Study shows proposed Medicaid work requirement would disproportionately harm mothers and children

Posted on: 8/8/18


A state proposal requiring Oklahoma parents to find a job or volunteer before receiving Medicaid (SoonerCare) benefits could cause many of the state’s poorest parents to lose health coverage, especially harming Oklahoma mothers and children living in rural areas and small towns, according to a new analysis released yesterday by the Georgetown University Center for Children and Families and the Oklahoma Policy Institute.

The full impact of the proposed rule is unknown because the state has not reported how many beneficiaries will lose coverage or how much money the state will spend or save. Instead, state officials assert that the proposal will have no impact on SoonerCare spending or enrollment, even though the proposal’s goal is to reduce enrollment.

The proposal also does not account for the new IT systems and administrative processes that will be required to implement it – which could be both costly and ineffective at the same time. Without extremely careful implementation, many who are qualified for coverage will lose it because they fail to navigate the additional red tape. Yet the state provides little information as to how these changes will be implemented and how much that will cost.

“This is inconsistent on its face and reflects a disturbing trend among states trying to disguise the effects of limiting access to health coverage,” said Joan Alker, executive director of the Georgetown University center. “The inevitable loss of coverage for parents would also affect their children, creating more financial hardship for families and risking children’s access to health care. Oklahoma already has the fifth highest rate of uninsured children in the country, and that could grow worse.”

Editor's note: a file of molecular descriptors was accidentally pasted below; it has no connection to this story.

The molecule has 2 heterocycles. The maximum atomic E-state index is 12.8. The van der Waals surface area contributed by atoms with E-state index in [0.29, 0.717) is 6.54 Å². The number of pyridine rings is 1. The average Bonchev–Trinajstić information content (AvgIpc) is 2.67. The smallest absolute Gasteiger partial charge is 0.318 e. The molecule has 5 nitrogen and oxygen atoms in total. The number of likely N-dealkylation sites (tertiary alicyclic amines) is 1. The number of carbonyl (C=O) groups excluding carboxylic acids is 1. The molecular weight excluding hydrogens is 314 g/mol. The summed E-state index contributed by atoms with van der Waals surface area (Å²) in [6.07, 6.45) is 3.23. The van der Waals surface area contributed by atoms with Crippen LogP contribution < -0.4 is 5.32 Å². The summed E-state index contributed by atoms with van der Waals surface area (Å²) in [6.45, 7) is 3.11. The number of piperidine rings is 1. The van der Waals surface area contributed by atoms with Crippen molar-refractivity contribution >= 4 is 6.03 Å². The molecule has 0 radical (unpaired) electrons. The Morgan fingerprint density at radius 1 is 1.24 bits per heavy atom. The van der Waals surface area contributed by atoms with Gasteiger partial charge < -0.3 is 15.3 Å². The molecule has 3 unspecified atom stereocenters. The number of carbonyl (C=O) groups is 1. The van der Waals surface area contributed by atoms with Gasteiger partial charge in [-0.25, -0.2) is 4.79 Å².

The Oklahoma proposal seeks permission from the federal government to amend a Section 1115 demonstration waiver approved last year by the federal Centers for Medicare & Medicaid Services. Essentially, any Oklahoma parents now receiving SoonerCare would have to prove they are working at least 20 hours a week, training for a job, or volunteering.

Because Oklahoma did not expand Medicaid under the Affordable Care Act, the only parents who now qualify for benefits are those living at or below 45 percent of the poverty line. That’s the equivalent of $9,351 a year for a family of three, or $779 a month. An analysis of the parents who would be directly impacted by Oklahoma’s work requirement found that:
  • 78 percent are mothers;
  • 64 percent are white, 19 percent are African American, and 7 percent are American Indians;
  • 39 percent are young parents under age 30;
  • 85 percent have been in the workforce or have a family member working sometime in the past six months.
“Most non-elderly adult Medicaid enrollees work, but they have low-wage jobs that don’t offer health insurance. Also, these jobs are often unstable, with frequent job losses and work hours that can fluctuate sharply from month to month,” said Carly Putnam, policy director for the Oklahoma Policy Center. “As a result, many parents would be at risk of losing coverage even when they’re doing everything they can to stay employed.”

Even as this proposal requires SoonerCare patients to report working or lose their health coverage, it provides no resources to help with the barriers that prevent many Oklahomans from having a job. The federal government has made it clear that no new Medicaid funds are available for child care or transportation – two key barriers to low-wage workers. Even if these parents find jobs, the paperwork hassle of reporting and confirming work hours every month is likely to lead them to lose their coverage.

Other families will risk being pushed into the coverage gap caused by Oklahoma’s SoonerCare eligibility cutting off at less than half of the poverty level. And they can’t expect to receive health coverage through their employers. Currently, only 11 percent of Oklahoma residents living in poverty receive employer-sponsored insurance.

The new requirement would hit hardest in Oklahoma’s rural communities and small towns, where families are more likely to rely on Medicaid for their health care than those in urban areas, a study from Georgetown CCF and the University of North Carolina showed. Jobs remain harder to find in these regions. Nine of the 10 Oklahoma counties with the highest unemployment rates in 2017 were rural counties.

To read the study, click here

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